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How did words ending on -tion like Operation, Information, or Kommunikation enter the German language? Do these words come from English or French? Or were they first brought to English then to German?

I'm asking this because I saw an article saying that words ending on -tion in English all come from French. Since many German words also end on -tion, (and they don't really look like to have originated in German,) I begin to wonder where do those words come from.

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    Which words exactly? Different words took different paths, some even came directly from Latin or were created in German, without a model in another language. – chirlu Jun 14 '15 at 12:14
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    C'mon guys, (-3) votes for a new user is a little too much! – c.p. Jun 14 '15 at 14:14
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I'm having a hard time finding good etymological resources, but it seems like Latin loans have been going on for a long time. To tell which ones came via French or English requires you to check the individual etymology.

For example, according to wiktionary, Relation has been around since Middle High German. It gives no estimate for Isolation, but given that it has the French meaning of "insulation" which English doesn't share, suggests this word came via (or was later influenced in meaning by) that language.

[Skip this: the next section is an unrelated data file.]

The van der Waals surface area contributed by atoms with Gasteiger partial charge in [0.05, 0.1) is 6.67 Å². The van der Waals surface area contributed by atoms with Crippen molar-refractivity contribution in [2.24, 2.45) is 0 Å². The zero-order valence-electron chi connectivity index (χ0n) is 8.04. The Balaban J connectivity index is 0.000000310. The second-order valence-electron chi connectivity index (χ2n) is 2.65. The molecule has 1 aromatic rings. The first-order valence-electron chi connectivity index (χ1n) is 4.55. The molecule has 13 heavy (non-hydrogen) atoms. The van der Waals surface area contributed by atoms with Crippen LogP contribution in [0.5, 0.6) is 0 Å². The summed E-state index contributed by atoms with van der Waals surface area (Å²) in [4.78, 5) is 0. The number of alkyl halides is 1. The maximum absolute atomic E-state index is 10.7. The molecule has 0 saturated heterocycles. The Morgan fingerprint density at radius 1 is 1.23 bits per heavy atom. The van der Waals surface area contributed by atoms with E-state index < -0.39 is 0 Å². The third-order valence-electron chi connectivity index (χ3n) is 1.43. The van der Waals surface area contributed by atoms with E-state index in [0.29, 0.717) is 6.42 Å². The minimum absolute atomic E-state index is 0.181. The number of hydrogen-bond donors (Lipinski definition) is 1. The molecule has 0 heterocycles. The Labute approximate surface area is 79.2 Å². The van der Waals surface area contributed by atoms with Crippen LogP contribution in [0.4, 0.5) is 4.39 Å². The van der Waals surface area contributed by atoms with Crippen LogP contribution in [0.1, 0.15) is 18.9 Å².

And, of course, it can be a new word: Information was a derivation from informare, not a loan.

So it seems to me that mostly -tion words are taken from Latin, and some from French. Given that I can't find a single entry with -tion in any "Liste englischer Wörter im Deutschen," English loans are likely fewer.

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Words like "Information" or "Operation" actually come from latin words. So no, the words did not come from English or French, but from Latin. Either they were adapted through roman settlers or later on through the scientific community, which used to mainly use latin as a formal language.

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    Any sources, especially for the part about Roman settlers? – Carsten S Jun 14 '15 at 17:52
  • Yes I'm curious too. Maybe you could provide more of the roman settlers part? :D I would be so grateful! Thanks! – Charlottemiaut Jun 14 '15 at 18:17
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    Yeah, it's unlikely that any of those words made it into German that early. They would have participated in the usual sound changes and no longer look like their Latin counterparts, as it happened to other early loanwords: Ziegel (from tegula), Schindel (from scandula), Mauer (from murus) etc. Further, at least the meaning of -tion words that made it into the language later was often influenced by French. – chirlu Jun 14 '15 at 18:47
  • Echoing what the others have said. If a word was really adopted by 1st to 5th century Germanic tribes, it would at least have to have taken part in the second Lautwandel, which I cannot see for most of the -tion words. E.g. it would like have become Opferazion. – Jan Jun 14 '15 at 22:06

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